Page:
I’ve been reading an intriguing article by Miles Thomas in the Psychologist magazine. It’s called ‘On Vines and Minds’, and it discusses many of the ways in which our brains determine the experience of drinking wine.
I’ve been reading an intriguing article by Miles Thomas in the Psychologist magazine. It’s called ‘On Vines and Minds’, and it discusses many of the ways in which our brains determine the experience of drinking wine. For instance, appearances are important — uncomfortably important. Even experts, offered a white wine tinted with a neutral red dye, will often describe it in the way they might talk about a real red wine. We know that if you tell people that a wine is worth, say, £50 a bottle, they will enjoy it more than the identical wine if they believe it cost £5. Research shows that if supermarkets want to push wines from a particular country, they should play the appropriate music. ‘O Sole Mio’ would move Italian wines; ‘Je T’Aime — Moi Non Plus’ would presumably send them racing off home with chilled Champagne. Most surprising of all was the finding that the average wine buyer spends 38 seconds choosing each bottle, and that the choice is mainly influenced by the label.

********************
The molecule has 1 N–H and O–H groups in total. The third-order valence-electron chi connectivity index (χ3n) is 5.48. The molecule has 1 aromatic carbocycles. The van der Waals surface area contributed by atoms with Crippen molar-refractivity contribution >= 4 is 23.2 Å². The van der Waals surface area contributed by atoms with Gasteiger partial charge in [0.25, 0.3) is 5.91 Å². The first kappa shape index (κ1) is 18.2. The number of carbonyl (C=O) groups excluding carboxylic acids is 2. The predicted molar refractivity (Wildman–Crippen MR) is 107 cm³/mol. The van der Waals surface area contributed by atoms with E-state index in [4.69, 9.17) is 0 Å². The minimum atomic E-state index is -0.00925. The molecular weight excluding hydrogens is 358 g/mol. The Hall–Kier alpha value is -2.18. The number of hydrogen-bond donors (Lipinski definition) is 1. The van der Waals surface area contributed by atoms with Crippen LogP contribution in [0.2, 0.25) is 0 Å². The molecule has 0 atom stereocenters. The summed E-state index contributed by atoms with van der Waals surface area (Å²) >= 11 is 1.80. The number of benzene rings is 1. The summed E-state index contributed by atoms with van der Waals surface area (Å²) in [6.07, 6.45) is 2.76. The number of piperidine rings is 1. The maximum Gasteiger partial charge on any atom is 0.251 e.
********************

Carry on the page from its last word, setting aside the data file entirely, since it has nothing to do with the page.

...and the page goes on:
I see nothing wrong with that. Anticipation is an important part of drinking wine, and if you are serving to your friends, you want a bottle with a label that won’t be confused with WD-40. This offer is from the wonderful new company Private Cellar, which has already scored heavily with Spectator readers. La Monastière Blanc 2007 (1) is a lovely French country wine with an appealing, if not elaborate label. It is fruity and rounded, and balances its acidity with a hint of honey. Reduced to £6.49, it is perfect for summer quaffing.
I really loved the Verdicchio dei Castelli Jesi 2006, made at Monteschiavo (2).